Days later, on April 21, Choe Son Hui, North Korea’s first vice-minister of Foreign Affairs, slammed John Bolton. Acknowledging a long, bitter history with Bolton—who played a central role in the events of 2002 and 2003, as the Agreed Framework collapsed—Choe noted that Pyongyang “never expected that adviser Bolton would ever make a reasonable remark.” She slammed Bolton’s insistence after Hanoi that Washington would need “a real indication from north Korea that it has made a strategic decision of giving up its nuclear weapons” before a prospective third summit.
What’s interesting about the above statements slamming Pompeo and Bolton is that they are, in effect, restatements of what North Korea had said in more delicate terms during 2018. In August 2018, Rodong Sinmun, the North Korean state newspaper, ran an editorial stating the following: “President Trump who has a ‘dream‘ about improvement of DPRK-US relations and world peace, an epoch-making cause, has too many rivals.” Those “rivals” are now being named. Nothing has changed in terms of what Bolton and Pompeo have done or said since then.
Separately, North Korea made its frustrations with the United States’ understanding of “denuclearization” clear in December 2018. “It was the U.S. misguided understanding of the denuclearization of the Korean peninsula” that arose as a “knotty problem,” that article noted. The commentary was unequivocal:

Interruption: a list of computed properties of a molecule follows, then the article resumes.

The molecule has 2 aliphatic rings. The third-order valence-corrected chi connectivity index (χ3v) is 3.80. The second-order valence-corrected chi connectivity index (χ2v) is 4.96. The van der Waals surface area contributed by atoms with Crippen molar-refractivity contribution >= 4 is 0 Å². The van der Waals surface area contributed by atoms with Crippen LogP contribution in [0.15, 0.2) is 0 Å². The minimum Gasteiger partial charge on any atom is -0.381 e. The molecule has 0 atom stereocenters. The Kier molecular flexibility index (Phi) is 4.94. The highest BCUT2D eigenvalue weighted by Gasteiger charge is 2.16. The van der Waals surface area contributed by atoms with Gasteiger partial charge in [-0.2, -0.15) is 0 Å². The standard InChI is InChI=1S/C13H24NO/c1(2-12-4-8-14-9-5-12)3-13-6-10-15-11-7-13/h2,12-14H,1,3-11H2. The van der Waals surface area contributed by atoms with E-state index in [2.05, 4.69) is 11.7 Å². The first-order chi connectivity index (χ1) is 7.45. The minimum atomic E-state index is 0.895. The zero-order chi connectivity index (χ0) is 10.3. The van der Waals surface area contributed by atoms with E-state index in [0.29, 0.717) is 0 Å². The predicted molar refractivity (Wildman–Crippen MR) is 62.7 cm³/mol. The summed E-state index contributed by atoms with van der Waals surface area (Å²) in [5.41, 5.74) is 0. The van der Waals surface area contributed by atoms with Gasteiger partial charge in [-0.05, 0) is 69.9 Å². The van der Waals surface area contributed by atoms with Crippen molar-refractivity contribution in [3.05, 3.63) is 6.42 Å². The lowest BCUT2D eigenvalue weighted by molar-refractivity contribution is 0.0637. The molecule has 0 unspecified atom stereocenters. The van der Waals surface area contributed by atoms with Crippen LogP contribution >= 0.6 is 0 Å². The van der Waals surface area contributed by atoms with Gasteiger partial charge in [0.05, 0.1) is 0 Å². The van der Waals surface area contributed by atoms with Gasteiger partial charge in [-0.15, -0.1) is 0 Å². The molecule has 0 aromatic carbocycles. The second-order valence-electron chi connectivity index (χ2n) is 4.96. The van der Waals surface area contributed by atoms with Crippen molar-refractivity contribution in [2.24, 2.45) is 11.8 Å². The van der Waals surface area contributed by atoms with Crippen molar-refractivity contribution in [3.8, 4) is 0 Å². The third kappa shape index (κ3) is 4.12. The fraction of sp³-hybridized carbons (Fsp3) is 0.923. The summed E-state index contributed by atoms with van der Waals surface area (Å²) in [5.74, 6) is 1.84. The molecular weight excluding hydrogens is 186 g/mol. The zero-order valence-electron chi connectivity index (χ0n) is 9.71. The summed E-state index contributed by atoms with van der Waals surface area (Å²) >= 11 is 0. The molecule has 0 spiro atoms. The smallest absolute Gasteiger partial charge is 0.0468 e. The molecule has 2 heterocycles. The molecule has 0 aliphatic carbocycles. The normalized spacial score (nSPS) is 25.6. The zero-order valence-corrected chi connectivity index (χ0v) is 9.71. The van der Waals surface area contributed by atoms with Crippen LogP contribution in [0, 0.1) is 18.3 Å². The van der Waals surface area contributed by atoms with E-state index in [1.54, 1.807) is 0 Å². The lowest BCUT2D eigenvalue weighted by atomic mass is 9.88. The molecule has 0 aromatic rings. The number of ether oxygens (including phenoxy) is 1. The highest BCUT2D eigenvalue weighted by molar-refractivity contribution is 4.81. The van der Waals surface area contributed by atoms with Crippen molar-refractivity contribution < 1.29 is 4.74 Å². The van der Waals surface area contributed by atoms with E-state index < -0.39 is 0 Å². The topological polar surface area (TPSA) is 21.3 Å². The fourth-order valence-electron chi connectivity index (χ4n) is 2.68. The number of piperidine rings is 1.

When we refer to the Korean peninsula, they include both the area of the DPRK and the area of south Korea where aggression troops including the nuclear weapons of the U.S. are deployed. When we refer to the denuclearization of the Korean peninsula, it, therefore, means removing all elements of nuclear threats from the areas of both the north and the south of Korea and also from surrounding areas from where the Korean peninsula is targeted. This should be clearly understood.
What is risky about North Korea’s post-Hanoi approach is the effect it may have on prospects for a third U.S.-North Korea summit. Kim has already put in place a precondition of sorts: he needs a sign that the United States would be willing to broach sanctions relief before talks for a third summit can resume.
But as we saw last May, Trump was all too happy to cancel the first planned summit briefly after a statement by none other than Choe Son Hui slammed U.S. Vice President Mike Pence. The U.S. president has given little indicator that he’s souring personally with Kim Jong Un, who he complimented just earlier this month on Twitter, but persistent North Korean statements of this sort remain risky.
Combined with other developments like North Korea’s recent test of an unspecified “tactical” weapon, it’s clear that Kim is favoring a less delicate approach than he did in the months between Singapore and Hanoi; even as another unspecified weapons test was conducted in November 2018, Pyongyang was even more ambiguous then about what it had demonstrated. This time, it was all too happy to emphasize the precision and warhead characteristics of the weapon.
We’re now nearly two months out from the collapse in Hanoi. As the first anniversary of the Singapore summit nears in June, U.S.-North Korea ties don’t appear to be on a positive trajectory.